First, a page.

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Despite the challenges surrounding the global pandemic, Taliesin Preservation is managing to continue our innovative Food Artisan Immersion Program (FAIP) with a small cohort this year. Meet our 2020 participants and learn more about what drew them to this unique opportunity in Southern Wisconsin.
Delaney: I am from Chicago and graduated from UW-Madison this December (having studied environmental science and agronomy). I heard of the FAIP program from one of my friends at Slow Food UW, who participated in FAIP last year. After studying food systems issues in school, I wanted to join the program to gain more hands on experience cooking and cultivating food. One of my favorite parts of FAIP so far has been learning about foraging and the wild edible plants of Wisconsin—and I can’t wait to harvest more! After my time in FAIP, I will be returning to UW-Madison to pursue a master’s in agroecology (the study of ecological processes applied to agricultural production systems).
Dylan: A recent graduate of the University of Maryland, I studied environmental science, environmental policy, and anthropology. I also hosted a radio show, “The Community Garden”, on which I interviewed individuals who imbued positivity and generated change in and around the campus community. In my pursuit of community, I recognized that food is at the nexus of personal health, environmental stewardship, racial and economic justice, cultural preservation, and much more. So I joined the Food Artisan Immersion Program to further my understanding of the intersectionality of food.
Emily: I am a graduate from England who wants a career in food that’s more than just cooking. I wanted to join the FAIP program this year because I love all aspects of food; and want to learn about everything that goes into making it taste the best that it can. I am most looking forward to finding out about how the best ingredients are cultivated, as well as connecting with the food community around Spring Green.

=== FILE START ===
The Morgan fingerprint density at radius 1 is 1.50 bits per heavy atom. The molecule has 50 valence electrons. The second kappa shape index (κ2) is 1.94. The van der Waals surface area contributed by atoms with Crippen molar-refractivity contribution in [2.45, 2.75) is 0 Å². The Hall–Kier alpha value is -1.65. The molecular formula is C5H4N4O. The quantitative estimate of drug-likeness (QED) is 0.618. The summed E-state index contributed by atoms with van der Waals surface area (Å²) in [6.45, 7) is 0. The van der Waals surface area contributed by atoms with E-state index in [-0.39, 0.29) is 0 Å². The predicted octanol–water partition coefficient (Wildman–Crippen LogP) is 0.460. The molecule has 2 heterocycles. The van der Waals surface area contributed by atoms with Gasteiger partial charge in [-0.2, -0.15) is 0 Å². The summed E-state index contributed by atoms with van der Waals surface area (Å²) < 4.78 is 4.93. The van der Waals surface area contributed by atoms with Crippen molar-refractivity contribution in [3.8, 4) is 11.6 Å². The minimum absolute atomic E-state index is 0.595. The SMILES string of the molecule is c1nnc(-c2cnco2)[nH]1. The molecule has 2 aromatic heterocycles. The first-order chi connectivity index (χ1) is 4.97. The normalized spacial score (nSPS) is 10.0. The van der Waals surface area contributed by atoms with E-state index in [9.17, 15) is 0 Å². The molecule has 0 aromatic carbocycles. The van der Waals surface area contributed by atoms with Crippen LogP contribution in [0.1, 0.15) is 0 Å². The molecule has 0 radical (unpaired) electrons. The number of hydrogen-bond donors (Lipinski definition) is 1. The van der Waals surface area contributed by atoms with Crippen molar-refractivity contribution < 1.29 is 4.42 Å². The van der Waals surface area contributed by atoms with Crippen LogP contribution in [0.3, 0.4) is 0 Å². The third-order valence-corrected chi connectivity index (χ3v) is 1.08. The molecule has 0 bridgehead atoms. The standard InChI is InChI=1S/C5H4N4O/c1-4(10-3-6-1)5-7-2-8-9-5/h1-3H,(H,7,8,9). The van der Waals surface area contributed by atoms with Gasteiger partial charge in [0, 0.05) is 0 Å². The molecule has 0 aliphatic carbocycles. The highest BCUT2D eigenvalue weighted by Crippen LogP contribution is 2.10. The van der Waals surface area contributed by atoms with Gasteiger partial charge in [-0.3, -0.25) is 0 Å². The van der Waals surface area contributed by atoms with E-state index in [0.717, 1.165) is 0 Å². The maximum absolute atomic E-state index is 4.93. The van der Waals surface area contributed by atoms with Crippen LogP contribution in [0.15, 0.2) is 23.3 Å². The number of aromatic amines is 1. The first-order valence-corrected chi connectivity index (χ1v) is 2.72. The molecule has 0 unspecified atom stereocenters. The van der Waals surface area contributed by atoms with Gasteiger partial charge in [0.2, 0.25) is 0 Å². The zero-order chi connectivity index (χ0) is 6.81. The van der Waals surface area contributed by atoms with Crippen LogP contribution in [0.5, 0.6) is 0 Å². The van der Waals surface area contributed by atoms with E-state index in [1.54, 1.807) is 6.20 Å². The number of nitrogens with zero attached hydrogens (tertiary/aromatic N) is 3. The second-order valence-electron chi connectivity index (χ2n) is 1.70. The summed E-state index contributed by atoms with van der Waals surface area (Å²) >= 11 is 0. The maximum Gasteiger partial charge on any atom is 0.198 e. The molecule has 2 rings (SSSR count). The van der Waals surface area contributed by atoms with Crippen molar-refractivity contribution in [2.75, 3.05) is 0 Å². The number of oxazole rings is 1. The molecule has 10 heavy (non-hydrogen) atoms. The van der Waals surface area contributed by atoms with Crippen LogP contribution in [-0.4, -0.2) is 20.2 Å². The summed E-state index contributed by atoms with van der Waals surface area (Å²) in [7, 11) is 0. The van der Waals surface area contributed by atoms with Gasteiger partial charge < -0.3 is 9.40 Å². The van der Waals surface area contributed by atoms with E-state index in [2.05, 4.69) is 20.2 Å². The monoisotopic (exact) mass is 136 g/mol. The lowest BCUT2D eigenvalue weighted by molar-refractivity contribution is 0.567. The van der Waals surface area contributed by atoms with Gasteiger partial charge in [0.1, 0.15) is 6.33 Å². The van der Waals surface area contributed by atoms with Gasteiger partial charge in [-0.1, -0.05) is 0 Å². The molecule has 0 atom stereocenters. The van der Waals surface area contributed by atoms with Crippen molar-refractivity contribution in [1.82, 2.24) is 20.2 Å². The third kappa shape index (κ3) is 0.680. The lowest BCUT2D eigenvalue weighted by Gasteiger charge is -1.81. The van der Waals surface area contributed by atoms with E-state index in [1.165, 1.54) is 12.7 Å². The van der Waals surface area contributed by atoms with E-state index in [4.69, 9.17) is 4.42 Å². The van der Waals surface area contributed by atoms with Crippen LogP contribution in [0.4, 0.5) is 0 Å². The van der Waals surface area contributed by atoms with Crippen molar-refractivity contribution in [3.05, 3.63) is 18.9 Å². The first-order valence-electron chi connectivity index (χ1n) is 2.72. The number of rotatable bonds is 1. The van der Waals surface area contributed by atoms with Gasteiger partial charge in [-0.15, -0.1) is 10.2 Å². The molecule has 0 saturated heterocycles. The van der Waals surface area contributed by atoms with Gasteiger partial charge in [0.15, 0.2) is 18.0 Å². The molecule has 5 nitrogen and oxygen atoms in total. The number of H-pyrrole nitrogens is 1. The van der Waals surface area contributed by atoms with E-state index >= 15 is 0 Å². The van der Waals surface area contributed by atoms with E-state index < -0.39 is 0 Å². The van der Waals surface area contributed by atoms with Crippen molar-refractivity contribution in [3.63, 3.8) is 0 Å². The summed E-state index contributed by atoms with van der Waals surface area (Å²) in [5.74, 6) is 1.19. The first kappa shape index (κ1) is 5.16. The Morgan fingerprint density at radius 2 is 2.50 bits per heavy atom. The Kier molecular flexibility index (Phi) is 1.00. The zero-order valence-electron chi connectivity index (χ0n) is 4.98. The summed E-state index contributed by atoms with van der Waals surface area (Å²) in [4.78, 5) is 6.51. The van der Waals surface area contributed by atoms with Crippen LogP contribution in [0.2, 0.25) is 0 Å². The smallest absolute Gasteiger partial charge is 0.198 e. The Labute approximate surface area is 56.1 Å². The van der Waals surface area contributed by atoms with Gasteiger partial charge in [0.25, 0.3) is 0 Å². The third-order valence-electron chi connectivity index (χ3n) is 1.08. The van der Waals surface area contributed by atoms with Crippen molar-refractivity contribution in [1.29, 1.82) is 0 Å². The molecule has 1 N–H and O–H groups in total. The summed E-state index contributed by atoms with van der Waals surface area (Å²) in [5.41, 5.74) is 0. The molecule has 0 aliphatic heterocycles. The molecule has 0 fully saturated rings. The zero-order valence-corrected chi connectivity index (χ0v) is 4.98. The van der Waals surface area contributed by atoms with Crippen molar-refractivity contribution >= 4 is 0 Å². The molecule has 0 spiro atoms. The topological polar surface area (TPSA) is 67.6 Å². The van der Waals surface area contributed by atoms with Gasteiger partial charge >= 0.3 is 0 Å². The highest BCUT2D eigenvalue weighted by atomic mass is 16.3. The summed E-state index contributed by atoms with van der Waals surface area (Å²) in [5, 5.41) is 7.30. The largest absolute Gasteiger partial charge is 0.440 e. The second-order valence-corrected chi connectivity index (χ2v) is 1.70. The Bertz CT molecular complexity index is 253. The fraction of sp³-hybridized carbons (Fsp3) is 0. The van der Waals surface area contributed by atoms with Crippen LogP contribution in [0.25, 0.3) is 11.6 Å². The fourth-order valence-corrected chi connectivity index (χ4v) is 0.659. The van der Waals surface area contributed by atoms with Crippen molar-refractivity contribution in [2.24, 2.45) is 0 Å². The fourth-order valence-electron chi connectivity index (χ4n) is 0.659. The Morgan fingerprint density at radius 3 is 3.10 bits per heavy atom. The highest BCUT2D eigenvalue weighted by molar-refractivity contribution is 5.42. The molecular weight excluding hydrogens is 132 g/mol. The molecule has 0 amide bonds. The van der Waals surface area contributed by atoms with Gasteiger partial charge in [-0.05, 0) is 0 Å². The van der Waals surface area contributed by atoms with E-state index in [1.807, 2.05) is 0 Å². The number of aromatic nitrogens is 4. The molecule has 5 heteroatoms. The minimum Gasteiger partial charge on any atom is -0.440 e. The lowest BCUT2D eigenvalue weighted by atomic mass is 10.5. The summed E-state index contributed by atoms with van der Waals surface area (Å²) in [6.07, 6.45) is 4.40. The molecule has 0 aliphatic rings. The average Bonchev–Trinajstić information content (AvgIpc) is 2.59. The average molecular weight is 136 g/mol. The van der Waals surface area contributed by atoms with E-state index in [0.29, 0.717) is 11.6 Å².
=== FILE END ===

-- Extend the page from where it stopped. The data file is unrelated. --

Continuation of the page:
Eva: I’m from Cross Plains, WI and graduated this May from Grinnell College with a degree in mathematics. While I’ll always love math and the ways it inspires me to think and communicate, I’ve increasingly grown more passionate about food and food systems over the past few years. This interest led me to FAIP—I wanted hands-on experience learning about the entire food system, from gardening and farming to flavors and colors to the social, cultural, and economic factors of consumption. I’m excited to meet the Riverview Terrace Café’s many local partners and discover the interconnected ways people involve themselves in regional food systems.
Melina: I joined the program on a recommendation after working with the landscaping and grounds crew on the estate in 2019. I am unsure as to where I want the content I am currently learning in this program to take me. The knowledge I acquire will feed into the career path I choose beyond this experience. I hope to discover that path through the farmers, food alliances and collaborations the program introduces me to.
Keep taps on what this year’s apprentices are cooking up onsite Thursday-Monday in the Riverview Terrace Cafe at: taliesinpreservation.org/cafe/hours-menu/